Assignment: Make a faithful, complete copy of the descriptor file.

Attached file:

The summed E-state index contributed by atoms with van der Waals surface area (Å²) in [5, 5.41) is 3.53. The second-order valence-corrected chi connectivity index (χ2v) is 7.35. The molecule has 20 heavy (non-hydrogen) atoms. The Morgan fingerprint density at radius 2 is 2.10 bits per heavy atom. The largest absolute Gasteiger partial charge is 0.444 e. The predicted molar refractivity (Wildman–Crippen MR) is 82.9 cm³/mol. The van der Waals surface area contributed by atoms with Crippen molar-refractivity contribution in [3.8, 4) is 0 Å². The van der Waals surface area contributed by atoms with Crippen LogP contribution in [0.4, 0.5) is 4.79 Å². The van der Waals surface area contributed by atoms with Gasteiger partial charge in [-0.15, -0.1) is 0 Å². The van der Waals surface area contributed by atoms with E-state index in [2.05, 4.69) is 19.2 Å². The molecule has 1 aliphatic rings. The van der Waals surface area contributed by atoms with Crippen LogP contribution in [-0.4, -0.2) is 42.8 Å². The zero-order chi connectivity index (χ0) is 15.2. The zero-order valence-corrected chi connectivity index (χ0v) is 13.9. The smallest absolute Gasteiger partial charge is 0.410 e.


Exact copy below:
The summed E-state index contributed by atoms with van der Waals surface area (Å²) in [5, 5.41) is 3.53. The second-order valence-corrected chi connectivity index (χ2v) is 7.35. The molecule has 20 heavy (non-hydrogen) atoms. The Morgan fingerprint density at radius 2 is 2.10 bits per heavy atom. The largest absolute Gasteiger partial charge is 0.444 e. The predicted molar refractivity (Wildman–Crippen MR) is 82.9 cm³/mol. The van der Waals surface area contributed by atoms with Crippen molar-refractivity contribution in [3.8, 4) is 0 Å². The van der Waals surface area contributed by atoms with Crippen LogP contribution in [0.4, 0.5) is 4.79 Å². The van der Waals surface area contributed by atoms with Gasteiger partial charge in [-0.15, -0.1) is 0 Å². The van der Waals surface area contributed by atoms with E-state index in [2.05, 4.69) is 19.2 Å². The molecule has 1 aliphatic rings. The van der Waals surface area contributed by atoms with Crippen LogP contribution in [-0.4, -0.2) is 42.8 Å². The zero-order chi connectivity index (χ0) is 15.2. The zero-order valence-corrected chi connectivity index (χ0v) is 13.9. The smallest absolute Gasteiger partial charge is 0.410 e.